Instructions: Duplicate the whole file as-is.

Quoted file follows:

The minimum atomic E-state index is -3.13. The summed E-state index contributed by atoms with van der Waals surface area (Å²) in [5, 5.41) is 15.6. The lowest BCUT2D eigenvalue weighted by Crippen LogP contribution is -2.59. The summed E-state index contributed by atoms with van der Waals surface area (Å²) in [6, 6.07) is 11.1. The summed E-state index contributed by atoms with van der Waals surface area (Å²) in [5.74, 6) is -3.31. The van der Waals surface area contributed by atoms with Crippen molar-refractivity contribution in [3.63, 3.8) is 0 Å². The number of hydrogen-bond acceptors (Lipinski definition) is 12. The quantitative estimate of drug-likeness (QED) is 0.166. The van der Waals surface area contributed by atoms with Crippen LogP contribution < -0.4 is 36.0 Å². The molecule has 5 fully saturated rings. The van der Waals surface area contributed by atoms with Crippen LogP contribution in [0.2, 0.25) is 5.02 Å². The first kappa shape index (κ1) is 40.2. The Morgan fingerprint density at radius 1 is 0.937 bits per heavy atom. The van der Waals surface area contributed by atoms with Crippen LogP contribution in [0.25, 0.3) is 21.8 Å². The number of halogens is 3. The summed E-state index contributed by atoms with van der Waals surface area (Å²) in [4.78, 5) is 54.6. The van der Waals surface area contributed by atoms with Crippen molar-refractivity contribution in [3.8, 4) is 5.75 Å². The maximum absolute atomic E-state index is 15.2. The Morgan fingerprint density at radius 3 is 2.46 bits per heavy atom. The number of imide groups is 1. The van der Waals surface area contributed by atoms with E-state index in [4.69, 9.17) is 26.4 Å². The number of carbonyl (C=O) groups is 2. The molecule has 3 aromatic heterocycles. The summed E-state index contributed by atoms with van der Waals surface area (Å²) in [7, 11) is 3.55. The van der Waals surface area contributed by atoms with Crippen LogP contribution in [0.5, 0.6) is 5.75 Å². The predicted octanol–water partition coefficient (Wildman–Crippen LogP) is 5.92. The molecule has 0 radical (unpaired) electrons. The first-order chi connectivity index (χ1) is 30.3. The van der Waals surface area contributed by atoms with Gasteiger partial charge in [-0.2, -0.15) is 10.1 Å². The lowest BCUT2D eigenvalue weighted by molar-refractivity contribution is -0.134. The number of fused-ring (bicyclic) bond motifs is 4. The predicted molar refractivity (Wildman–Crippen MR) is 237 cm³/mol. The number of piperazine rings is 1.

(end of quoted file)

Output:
The minimum atomic E-state index is -3.13. The summed E-state index contributed by atoms with van der Waals surface area (Å²) in [5, 5.41) is 15.6. The lowest BCUT2D eigenvalue weighted by Crippen LogP contribution is -2.59. The summed E-state index contributed by atoms with van der Waals surface area (Å²) in [6, 6.07) is 11.1. The summed E-state index contributed by atoms with van der Waals surface area (Å²) in [5.74, 6) is -3.31. The van der Waals surface area contributed by atoms with Crippen molar-refractivity contribution in [3.63, 3.8) is 0 Å². The number of hydrogen-bond acceptors (Lipinski definition) is 12. The quantitative estimate of drug-likeness (QED) is 0.166. The van der Waals surface area contributed by atoms with Crippen LogP contribution < -0.4 is 36.0 Å². The molecule has 5 fully saturated rings. The van der Waals surface area contributed by atoms with Crippen LogP contribution in [0.2, 0.25) is 5.02 Å². The first kappa shape index (κ1) is 40.2. The Morgan fingerprint density at radius 1 is 0.937 bits per heavy atom. The van der Waals surface area contributed by atoms with Crippen LogP contribution in [0.25, 0.3) is 21.8 Å². The number of halogens is 3. The summed E-state index contributed by atoms with van der Waals surface area (Å²) in [4.78, 5) is 54.6. The van der Waals surface area contributed by atoms with Crippen molar-refractivity contribution in [3.8, 4) is 5.75 Å². The maximum absolute atomic E-state index is 15.2. The Morgan fingerprint density at radius 3 is 2.46 bits per heavy atom. The number of imide groups is 1. The van der Waals surface area contributed by atoms with E-state index in [4.69, 9.17) is 26.4 Å². The number of carbonyl (C=O) groups is 2. The molecule has 3 aromatic heterocycles. The summed E-state index contributed by atoms with van der Waals surface area (Å²) in [7, 11) is 3.55. The van der Waals surface area contributed by atoms with Crippen LogP contribution in [0.5, 0.6) is 5.75 Å². The predicted octanol–water partition coefficient (Wildman–Crippen LogP) is 5.92. The molecule has 0 radical (unpaired) electrons. The first-order chi connectivity index (χ1) is 30.3. The van der Waals surface area contributed by atoms with Gasteiger partial charge in [-0.2, -0.15) is 10.1 Å². The lowest BCUT2D eigenvalue weighted by molar-refractivity contribution is -0.134. The number of fused-ring (bicyclic) bond motifs is 4. The predicted molar refractivity (Wildman–Crippen MR) is 237 cm³/mol. The number of piperazine rings is 1.